This article originally appeared Jan. 24, 2014, on Real Money. To read more content like this, + see inside Jim Cramer's multi-million dollar portfolio for FREE Click Here NOW.
We heard a few more smartphone companies report their quarterly results this week. What they are saying confirms what I have been saying here at Real Money Pro for some time. In short, the maturing smartphone market is subject to greater price competition as vendors offer more and more models at lower price points and low-cost companies such as ZTE and Huawei look to gain market share.
That means we can expect margins and earnings to come under more pressure, which makes stock selection far more critical. I continue to favor the kinds of companies that are increasing their dollar content per device. Examples include Skyworks (SWKS) and Qualcomm (QCOM), as well as Broadcom (BRCM) and RF Micro Devices (RFMD).
Once a mobile-phone heavyweight, Nokia (NOK) announced it sold only 8.2 million Lumia smartphones in the December quarter, down 600,000 from September. Even though Nokia sold 4.4 million Lumia smartphones in the year ago December quarter, the sequential drop from third-quarter 2013 to fourth-quarter 2013 raises questions about market share and what this could mean for Microsoft (MSFT). Remember, Microsoft will soon be the owner of the Nokia device business as the transaction is set to conclude in the current quarter.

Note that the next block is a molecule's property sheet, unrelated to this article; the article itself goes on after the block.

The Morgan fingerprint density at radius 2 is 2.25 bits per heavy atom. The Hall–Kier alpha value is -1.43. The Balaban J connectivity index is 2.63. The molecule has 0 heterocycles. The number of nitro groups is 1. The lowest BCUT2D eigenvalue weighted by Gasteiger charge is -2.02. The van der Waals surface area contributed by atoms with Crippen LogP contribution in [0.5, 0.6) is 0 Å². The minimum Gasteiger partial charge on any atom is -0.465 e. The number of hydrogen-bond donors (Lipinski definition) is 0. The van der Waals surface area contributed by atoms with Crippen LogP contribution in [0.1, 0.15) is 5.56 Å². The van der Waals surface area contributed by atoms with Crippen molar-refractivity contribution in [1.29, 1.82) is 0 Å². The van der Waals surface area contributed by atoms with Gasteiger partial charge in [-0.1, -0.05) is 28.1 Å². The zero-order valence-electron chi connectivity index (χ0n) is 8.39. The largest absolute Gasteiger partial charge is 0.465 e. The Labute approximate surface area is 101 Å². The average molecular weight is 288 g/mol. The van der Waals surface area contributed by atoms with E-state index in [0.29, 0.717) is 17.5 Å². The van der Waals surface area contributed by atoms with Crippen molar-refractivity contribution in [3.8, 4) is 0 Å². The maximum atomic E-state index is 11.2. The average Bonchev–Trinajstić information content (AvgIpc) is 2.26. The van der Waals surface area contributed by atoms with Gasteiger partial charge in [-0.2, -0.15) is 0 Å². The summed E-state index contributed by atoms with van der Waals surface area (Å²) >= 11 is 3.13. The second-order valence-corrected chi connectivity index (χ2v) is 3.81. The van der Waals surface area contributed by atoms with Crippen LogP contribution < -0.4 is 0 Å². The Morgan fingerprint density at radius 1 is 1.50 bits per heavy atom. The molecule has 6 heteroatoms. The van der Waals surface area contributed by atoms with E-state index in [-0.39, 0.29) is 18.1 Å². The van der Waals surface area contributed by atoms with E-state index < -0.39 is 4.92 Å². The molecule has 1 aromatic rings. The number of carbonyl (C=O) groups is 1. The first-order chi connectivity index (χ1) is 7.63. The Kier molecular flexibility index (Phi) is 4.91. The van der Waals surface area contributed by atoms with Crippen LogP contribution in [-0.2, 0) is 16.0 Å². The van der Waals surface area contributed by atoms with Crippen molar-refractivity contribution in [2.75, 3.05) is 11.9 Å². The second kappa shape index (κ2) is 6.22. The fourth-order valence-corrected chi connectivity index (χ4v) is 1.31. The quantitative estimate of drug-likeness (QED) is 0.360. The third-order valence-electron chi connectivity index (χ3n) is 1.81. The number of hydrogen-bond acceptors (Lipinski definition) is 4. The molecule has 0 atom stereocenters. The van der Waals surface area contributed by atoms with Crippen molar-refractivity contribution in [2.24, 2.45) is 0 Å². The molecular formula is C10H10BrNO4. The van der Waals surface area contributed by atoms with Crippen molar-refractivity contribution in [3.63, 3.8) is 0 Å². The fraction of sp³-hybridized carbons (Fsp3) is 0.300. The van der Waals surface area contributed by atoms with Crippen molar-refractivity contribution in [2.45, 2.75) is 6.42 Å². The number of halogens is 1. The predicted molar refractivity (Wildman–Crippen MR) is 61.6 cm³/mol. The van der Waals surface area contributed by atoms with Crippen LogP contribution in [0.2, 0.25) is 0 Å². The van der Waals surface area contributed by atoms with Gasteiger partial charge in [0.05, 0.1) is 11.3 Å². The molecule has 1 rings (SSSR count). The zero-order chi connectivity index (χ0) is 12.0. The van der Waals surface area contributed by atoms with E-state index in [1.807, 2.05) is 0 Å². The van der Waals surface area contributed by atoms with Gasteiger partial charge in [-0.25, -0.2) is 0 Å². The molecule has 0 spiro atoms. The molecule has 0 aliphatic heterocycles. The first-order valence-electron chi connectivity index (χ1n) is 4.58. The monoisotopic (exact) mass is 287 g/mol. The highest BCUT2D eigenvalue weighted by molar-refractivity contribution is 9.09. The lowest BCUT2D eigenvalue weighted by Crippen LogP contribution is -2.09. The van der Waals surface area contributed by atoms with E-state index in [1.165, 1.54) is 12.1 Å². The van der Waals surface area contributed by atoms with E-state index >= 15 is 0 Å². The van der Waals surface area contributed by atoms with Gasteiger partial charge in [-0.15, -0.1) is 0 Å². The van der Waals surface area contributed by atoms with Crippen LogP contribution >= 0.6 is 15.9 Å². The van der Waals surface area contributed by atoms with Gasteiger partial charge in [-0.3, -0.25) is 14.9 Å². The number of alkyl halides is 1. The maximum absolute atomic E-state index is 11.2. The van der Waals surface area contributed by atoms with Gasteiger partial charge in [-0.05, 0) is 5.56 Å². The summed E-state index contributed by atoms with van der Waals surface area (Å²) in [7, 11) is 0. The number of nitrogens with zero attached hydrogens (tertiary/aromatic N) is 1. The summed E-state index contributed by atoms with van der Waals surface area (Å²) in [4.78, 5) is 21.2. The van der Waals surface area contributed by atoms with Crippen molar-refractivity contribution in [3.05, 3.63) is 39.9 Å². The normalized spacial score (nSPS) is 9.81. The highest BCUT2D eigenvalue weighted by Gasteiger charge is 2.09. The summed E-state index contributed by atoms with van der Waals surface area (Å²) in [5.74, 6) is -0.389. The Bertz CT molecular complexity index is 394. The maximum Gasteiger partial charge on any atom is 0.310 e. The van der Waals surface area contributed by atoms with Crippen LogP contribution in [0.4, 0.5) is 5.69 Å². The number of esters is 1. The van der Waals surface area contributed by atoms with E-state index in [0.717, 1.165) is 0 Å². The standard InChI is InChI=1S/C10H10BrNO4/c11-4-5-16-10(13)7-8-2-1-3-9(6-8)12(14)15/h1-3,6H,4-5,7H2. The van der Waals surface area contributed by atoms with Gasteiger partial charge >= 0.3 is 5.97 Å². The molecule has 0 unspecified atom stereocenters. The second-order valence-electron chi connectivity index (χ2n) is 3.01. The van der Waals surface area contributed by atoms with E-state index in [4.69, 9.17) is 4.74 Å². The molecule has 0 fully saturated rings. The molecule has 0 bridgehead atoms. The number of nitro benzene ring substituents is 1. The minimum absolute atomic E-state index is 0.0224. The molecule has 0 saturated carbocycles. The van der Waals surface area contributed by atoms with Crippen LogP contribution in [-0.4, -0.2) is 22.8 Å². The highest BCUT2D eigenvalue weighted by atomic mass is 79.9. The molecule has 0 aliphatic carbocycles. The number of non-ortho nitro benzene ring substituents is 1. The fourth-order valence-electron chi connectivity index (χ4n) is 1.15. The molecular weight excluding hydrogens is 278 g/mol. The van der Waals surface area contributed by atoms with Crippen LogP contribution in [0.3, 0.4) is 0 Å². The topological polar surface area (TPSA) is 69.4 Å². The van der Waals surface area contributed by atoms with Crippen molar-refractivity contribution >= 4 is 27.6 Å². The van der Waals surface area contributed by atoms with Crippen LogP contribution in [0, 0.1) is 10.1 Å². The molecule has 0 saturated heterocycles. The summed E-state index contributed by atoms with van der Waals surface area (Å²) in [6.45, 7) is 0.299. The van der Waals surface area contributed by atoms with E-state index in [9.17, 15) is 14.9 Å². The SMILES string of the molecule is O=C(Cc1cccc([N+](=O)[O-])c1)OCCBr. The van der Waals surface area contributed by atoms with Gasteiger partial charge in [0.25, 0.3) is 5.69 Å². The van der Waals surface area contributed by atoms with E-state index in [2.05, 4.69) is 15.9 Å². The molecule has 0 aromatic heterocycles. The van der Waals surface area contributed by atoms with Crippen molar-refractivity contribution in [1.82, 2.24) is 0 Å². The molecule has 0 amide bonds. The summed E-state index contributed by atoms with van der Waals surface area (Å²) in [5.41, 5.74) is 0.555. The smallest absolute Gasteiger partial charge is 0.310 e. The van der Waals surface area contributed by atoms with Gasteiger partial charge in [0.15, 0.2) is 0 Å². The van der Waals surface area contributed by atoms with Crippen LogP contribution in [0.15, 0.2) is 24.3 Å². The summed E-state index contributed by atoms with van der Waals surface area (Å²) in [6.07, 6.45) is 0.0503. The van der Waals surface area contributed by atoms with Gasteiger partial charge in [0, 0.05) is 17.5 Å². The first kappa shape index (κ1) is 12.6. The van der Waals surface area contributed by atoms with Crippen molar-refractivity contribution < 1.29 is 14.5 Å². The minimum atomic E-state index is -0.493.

Two signs that the smartphone bloodbath I keep talking about is heating up were the decline in average selling prices on both a year-over-year and quarter-over-quarter basis, and the return to an operating loss for the Nokia device business in the December quarter. The new owner of that business, Microsoft, reported its own better-than-expected quarter last night due to the new Xbox rollout and better-than-expected Surface tablet businesses. However, Microsoft offered little guidance on what to expect from the Nokia device business last night. Microsoft shared that its own mobile efforts saw some improvement, but I suspect we'll get a more sweeping view on Microsoft's mobile ambitions once the Nokia device transaction closes later this quarter.